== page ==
The Walrus plays a vital role in ensuring that Canada’s next generation of editors and media leaders gets the training it needs. Every six months, The Walrus welcomes three new editorial fellows, who go on to develop their skills through our work-integrated learning experience.
Magazine editing requires a suite of skills that are optimally learned from experience. At The Walrus, fellows participate in every part of our publication process, from attending story meetings to fact-checking articles and proofreading the magazine; in the process, they learn how pieces, ranging from short essays to long-form features and memoirs, are commissioned and edited.
To date, over 100 fellows have graduated from the program, and the majority have gone on to distinguished careers in Canadian and international media organizations such as the CBC, the National Post, Toronto Life, Bloomberg News, Reuters, the Globe and Mail, the Toronto Star, Forbes, The New Yorker, Harpers, the New York Times, The Economist, and the Guardian.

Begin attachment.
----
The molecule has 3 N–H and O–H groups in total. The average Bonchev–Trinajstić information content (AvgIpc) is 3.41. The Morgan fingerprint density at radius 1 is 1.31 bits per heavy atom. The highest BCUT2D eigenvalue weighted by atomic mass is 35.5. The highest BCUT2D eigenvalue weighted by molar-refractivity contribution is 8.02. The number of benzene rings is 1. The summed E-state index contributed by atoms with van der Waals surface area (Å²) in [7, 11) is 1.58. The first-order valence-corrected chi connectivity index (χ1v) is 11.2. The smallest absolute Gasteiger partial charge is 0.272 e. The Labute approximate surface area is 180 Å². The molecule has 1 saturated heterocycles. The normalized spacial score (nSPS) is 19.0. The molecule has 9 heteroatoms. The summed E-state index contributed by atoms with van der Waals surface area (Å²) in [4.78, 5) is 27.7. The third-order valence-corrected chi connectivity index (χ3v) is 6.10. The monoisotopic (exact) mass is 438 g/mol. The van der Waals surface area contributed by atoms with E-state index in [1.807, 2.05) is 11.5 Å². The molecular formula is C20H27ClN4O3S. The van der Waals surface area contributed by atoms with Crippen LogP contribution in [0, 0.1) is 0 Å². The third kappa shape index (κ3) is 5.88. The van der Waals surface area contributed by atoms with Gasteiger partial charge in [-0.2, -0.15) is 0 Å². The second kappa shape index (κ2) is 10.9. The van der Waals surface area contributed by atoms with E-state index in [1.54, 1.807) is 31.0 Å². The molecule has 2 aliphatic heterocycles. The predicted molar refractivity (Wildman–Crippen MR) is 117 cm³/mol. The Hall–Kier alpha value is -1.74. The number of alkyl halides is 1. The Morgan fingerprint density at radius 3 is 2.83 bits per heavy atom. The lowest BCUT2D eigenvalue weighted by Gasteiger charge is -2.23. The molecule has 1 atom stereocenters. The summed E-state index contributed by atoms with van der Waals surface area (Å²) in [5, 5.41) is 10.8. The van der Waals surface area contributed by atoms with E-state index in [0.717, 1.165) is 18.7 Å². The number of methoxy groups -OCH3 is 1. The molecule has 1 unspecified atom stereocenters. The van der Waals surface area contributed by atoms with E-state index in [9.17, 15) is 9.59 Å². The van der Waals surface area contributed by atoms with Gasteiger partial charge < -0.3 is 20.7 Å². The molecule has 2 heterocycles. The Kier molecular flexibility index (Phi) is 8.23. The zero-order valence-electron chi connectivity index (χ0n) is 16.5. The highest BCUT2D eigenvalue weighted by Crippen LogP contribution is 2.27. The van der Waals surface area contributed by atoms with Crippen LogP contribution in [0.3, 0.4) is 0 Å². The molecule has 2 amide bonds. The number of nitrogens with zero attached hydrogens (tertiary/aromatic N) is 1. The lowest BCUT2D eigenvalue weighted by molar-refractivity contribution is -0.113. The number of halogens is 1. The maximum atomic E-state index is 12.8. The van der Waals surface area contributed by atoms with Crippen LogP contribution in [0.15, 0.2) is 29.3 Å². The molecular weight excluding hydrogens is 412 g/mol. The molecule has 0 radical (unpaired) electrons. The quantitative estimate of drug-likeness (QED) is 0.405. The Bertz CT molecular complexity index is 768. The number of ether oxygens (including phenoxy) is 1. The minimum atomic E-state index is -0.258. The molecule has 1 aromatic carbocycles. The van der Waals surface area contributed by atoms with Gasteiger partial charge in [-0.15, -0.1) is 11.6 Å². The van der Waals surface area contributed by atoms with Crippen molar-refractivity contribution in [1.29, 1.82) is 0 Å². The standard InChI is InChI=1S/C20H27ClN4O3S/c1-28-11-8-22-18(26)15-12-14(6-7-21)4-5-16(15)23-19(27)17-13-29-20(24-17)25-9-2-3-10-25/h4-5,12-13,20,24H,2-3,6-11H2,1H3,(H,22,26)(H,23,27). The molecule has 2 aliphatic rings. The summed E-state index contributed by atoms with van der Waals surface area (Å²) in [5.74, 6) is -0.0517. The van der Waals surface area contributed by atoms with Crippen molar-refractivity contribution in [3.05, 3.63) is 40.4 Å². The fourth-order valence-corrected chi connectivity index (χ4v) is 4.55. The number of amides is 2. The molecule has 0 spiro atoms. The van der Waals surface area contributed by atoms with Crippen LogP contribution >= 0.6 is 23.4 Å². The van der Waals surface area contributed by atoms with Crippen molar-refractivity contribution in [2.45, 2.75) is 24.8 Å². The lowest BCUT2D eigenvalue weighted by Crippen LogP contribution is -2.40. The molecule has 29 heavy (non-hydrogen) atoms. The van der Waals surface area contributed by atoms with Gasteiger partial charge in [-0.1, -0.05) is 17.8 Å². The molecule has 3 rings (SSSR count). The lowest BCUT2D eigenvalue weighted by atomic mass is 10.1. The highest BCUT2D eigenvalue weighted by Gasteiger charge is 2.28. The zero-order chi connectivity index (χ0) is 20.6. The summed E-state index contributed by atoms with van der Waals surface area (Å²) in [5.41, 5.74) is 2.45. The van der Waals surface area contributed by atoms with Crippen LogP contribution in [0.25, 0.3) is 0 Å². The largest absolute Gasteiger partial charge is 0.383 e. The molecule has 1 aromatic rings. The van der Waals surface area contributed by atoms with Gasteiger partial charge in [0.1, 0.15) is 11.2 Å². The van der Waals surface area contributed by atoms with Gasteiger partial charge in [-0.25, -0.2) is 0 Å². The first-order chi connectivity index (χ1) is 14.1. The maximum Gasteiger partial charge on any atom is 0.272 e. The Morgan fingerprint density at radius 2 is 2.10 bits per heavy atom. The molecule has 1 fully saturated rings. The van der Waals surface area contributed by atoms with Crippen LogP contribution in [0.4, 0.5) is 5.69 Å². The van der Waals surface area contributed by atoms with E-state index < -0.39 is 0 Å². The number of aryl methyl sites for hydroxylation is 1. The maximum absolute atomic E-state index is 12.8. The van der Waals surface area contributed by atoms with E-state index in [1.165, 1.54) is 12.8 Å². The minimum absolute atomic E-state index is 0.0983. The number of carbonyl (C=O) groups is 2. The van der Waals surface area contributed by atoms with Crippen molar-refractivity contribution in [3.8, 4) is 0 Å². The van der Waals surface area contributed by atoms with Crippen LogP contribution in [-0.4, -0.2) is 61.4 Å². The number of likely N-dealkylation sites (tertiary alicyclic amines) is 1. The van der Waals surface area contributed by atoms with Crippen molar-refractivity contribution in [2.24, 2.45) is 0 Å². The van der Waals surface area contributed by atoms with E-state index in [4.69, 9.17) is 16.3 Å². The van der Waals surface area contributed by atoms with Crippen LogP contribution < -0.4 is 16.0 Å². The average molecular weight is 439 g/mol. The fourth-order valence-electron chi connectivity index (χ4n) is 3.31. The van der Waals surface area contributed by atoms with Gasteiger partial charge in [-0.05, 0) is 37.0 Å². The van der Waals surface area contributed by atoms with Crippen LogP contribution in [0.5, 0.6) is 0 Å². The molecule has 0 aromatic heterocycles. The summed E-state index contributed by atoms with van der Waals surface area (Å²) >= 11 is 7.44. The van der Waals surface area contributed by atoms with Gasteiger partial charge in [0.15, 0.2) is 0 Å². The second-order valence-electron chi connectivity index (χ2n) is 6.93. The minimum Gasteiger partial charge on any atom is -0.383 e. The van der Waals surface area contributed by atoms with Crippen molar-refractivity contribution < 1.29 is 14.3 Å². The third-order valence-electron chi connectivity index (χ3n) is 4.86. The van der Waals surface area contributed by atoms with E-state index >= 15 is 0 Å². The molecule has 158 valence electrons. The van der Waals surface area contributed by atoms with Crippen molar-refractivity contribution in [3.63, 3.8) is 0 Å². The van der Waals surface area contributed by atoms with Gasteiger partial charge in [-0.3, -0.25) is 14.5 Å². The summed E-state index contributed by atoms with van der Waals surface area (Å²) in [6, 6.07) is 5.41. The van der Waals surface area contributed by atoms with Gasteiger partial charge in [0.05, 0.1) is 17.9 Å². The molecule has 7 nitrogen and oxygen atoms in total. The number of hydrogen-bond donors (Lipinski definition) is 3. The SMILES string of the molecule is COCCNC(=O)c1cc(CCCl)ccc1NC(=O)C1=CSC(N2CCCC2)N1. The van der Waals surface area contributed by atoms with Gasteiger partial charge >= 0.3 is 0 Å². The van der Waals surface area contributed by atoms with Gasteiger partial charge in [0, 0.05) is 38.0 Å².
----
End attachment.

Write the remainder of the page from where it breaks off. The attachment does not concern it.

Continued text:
The JHR Indigenous Editorial Fellowship at The Walrus
This fellowship is open to individuals who identify as Inuit, Métis, or First Nations. This position is part of The Walrus Editorial Fellowship Program and is supported by the Journalists for Human Rights (JHR) Indigenous Reporters Program.
JHR is Canada’s leading media development organization. Since 2013, the organization’s award-winning Indigenous Reporters Program has sought to increase the quality and quantity of Indigenous stories and voices in Canadian media. JHR is able to facilitate the Indigenous Editorial Fellowship at The Walrus with support from the RBC Foundation.